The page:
Our guide to music production
Alistair Stafford

Our guide to music production

First published date February 26 2014 Amended date April 17 2015

Ever wondered how modern music is produced? Want to learn how to be able to turn your music recordings into professional sounding tracks?  It doesn’t matter whether you’re a budding producer dreaming of being the next Calvin Harris or just a music fan wanting to get a behind the scenes insight into how your favourite music is made, a music production course could be just for you.


The sound of music

When you’re buying your favourite artist’s CD or downloading their latest single on iTunes, you may not appreciate just how much work goes into getting that track from the recording studio to your headphones. While you may assume it’s just a matter of a singer or musician standing in front of a microphone and pressing record, there are actually several stages and lots of people involved in the production process. On a music production training course, you’ll discover how a studio is set up depending on what instrument or sound is being recorded, as well as find out all the various computer software available to mix all of the sounds together.


What to expect

Although there are music production courses open to budding producers of all abilities, some programmes are categorised based on the amount of experience you have, to ensure you’re getting as much out of the classes as possible. Not every course teaches the same content, with some music production programmes introducing the basic DJ’ing skills, while others will specialise and focus on producing specific genres of music.

Even if you can’t commit to studying music production during the day, there are courses that run part-time in the evenings, or alternatively an online music production course will allow you to learn from the comfort of your own home at a time to suit you.


Making it as the next musical mogul...

While we can’t guarantee you’ll forge a career as a household name, taking a music production course opens up plenty of potential avenues to break into the music industry. The skills you’ll have built up learning in a studio environment working with a range of audio software means you’ll have all of the credentials to work as part of a musician’s production team, whether that be as the main producer or behind the scenes as a sound technician or sound engineer. Who knows, perhaps all the time spent working with music will make you want to take up playing music yourself.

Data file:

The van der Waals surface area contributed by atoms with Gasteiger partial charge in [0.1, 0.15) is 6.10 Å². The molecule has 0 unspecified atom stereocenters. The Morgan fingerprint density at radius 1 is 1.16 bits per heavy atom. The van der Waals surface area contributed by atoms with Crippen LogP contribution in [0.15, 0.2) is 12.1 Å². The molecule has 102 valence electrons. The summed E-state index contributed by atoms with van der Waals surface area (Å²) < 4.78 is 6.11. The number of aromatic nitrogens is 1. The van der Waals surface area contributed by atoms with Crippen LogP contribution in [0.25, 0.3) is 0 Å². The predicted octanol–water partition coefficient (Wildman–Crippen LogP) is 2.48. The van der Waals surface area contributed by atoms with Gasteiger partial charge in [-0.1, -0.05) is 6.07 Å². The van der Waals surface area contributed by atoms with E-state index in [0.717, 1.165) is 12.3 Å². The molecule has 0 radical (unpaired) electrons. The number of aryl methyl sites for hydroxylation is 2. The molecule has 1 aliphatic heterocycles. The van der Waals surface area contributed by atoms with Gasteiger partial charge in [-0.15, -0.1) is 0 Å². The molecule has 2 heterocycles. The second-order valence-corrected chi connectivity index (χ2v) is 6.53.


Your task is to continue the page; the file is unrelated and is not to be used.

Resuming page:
But it’s only the performer that becomes famous...

That’s not necessarily true. Although traditionally it’s usually the artist or band that receives all the recognition for any singles or albums released, there are plenty of producers whose hard work didn’t go unnoticed. Just one of those is Sir George Martin, dubbed by many as the “fifth Beatle” for the large amount of work he did with the band, who either wrote or produced 30 number one singles during his long-running music production career.

Not only that, but a technological shift has seen even more producers getting accredited for their work, as computer technology plays an increasing part of how modern music is produced. DJs are frequently shifting their mixing skills from the stage to the studio, with the likes of David Guetta and Avicii regularly collaborating with some of the industry’s biggest names to produce chart-topping music. It’s not just the DJs turning to production, with musicians and rappers like Timbaland and Will.I.Am just two examples of performers who have produced music they’ve appeared in.


What happens next?

Once you’ve completed a music production course, there are various options you can explore. The industry contacts and experiences you’ll have built up during your time on the course could help you get your first job in music, although vacancies can be few and far between and are hugely competitive.  Most roles will expect you to have previous experience and some kind of formal qualification, so you may have to continue learning to reach your musical goals.

Depending on how serious you are about music production, you may wish to study for a music production degree, which will cover the theoretical side of producing music in more detail and give you more comprehensive tuition on the different production techniques. Even if you decide after taking a musical production course that the music industry isn’t for you, the studio skills you’ll have acquired would make you a valuable asset to a broadcast production team, so you could always switch to a career in the media and work as a broadcast engineer.

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